How Advances in Pilot Training Have Aided Crossover Narrowbody Jet Pilots
One of aviation’s well-known phrases (some might say clichés) is that one of the best safety devices in an aircraft is a well-trained pilot. And the task of training pilots advances continuously.
When new aircraft types come along, however, there is an additional opportunity for airlines, training organizations and training technology providers to put new ideas – by they hardware or software – into practice.
The introduction of crossover narrowbody jets in the latter part of the 2010s was just such an opportunity. With a clean sheet aircraft in the Airbus A220-100/300 pair and an almost clean sheet type in the E-Jets E2 family, stakeholders all took a look at their areas of expertise.
Michael Vercio, senior vice-president of simulation systems at FlightSafety International, enthusiastically explains the collaboration and development that takes place on such occasions. “Working on simulators for new aircraft is always exciting. First and foremost, FlightSafety gets to interface with some of the newest technologies from all the OEMs,” he remarks.
“We start the planning process early in the aircraft’s development and work closely with the aircraft manufacturer to develop a simulator that, in some cases, acts as a testbed for aircraft crews during the certification process. The simulator provides clues into handling characteristics and human factors analysis while the aircraft certification progresses. Once the aircraft is certified for operation, the simulator is ready for use,” Vercio reports.
“FlightSafety uses a variety of tools to teach systems proficiency,” he continues. “Students start by learning the aircraft systems and familiarity on desktop devices in the classroom. These interactive software packages allow students to become familiar with switch locations, system schematics, and finally, learn the avionics and FMS (flight management system) packages.”
After the classroom work, according to Vercio, students move on to FlightSafety’s Graphical Flight Simulator (GFS) for a more cockpit-style training device. “The GFS allows the user to carry out virtually all the functions that would be performed in the aircraft. System schematics and flows are illustrated through animated graphics, so the student sees first-hand how the aircraft performs via cockpit switch inputs,” he elaborates. “An instructor operating station with the same appearance provides control of the GFS, just as on our full-flight simulators (FFSs). Finally, the student is ready to maximize their training input in the FFS.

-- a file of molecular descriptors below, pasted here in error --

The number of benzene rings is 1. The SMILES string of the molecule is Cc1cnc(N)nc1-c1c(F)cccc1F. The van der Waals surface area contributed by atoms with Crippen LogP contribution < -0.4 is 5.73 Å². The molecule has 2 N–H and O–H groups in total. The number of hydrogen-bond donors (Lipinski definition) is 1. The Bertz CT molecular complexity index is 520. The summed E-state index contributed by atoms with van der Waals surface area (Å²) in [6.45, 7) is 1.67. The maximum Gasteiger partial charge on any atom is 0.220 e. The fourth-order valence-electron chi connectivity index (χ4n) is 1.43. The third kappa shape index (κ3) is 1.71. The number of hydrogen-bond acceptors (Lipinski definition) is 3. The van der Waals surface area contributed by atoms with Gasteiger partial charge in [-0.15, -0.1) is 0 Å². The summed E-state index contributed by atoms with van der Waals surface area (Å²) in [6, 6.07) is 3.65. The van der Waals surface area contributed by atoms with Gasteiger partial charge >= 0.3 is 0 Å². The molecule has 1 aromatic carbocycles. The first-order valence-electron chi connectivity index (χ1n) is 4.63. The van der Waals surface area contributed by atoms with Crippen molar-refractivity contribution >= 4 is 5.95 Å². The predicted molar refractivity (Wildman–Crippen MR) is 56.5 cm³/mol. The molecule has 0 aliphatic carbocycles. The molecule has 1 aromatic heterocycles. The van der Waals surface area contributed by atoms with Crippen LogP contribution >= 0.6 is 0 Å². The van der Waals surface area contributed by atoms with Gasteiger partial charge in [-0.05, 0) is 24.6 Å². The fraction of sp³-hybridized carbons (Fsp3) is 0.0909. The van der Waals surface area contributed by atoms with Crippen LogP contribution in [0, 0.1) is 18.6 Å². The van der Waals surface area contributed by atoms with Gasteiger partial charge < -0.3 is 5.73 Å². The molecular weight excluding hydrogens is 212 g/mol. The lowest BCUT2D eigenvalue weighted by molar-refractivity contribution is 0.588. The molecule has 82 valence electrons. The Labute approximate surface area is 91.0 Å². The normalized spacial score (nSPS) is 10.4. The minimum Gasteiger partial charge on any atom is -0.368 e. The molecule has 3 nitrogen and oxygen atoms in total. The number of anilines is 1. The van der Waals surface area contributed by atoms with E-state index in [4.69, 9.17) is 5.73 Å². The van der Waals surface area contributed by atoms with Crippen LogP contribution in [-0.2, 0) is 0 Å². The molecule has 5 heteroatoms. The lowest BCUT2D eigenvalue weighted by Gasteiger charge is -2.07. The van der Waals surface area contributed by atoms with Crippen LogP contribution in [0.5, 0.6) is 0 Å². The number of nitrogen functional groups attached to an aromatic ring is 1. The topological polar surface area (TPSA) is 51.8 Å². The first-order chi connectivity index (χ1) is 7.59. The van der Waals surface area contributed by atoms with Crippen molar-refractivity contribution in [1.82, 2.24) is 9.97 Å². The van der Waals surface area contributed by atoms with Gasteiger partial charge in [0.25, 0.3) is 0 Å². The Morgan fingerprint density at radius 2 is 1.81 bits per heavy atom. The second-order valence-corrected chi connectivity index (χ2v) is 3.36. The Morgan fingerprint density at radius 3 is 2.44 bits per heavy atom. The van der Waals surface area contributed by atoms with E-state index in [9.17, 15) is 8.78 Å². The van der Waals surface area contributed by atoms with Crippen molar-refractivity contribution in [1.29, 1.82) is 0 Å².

The SVP adds that in parallel to simulator design and testing, FlightSafety’s courseware team develops a training curriculum needed to ensure students become proficient in an aircraft’s systems and are well versed in executing the necessary training requirements. “Whether it’s pilot or maintenance training, virtual reality is being integrated into the student’s curriculum. Whether it’s a virtual pre-flight of a Pilatus or virtually boroscoping an engine, these new technologies allow students to perform things in the classroom that would otherwise be impossible,” he states.
One airline that is benefitting from new training programmes and technology – as well as Embraer E190-E2s and E195-E2s in its fleet – is Helvetic Airways. The carrier’s head of training, Nicolas Bachmann, details the programmes and devices its pilots have been experiencing i their E2 training.
“Besides the availability of a FFS in Opfikon, Switzerland, at LAT (Lufthansa Aviation Training), we’ve received a modern FTD which has been integrated into Type Rating training. The FTD is mainly used for procedure training and in combination with theoretical aircraft knowledge training,” he comments. “The advantage of an interactive lecture on aircraft systems results in the longer retention of knowledge by students. Additionally, it provides the opportunity to focus solely on each system and its working conditions in normal and abnormal situations.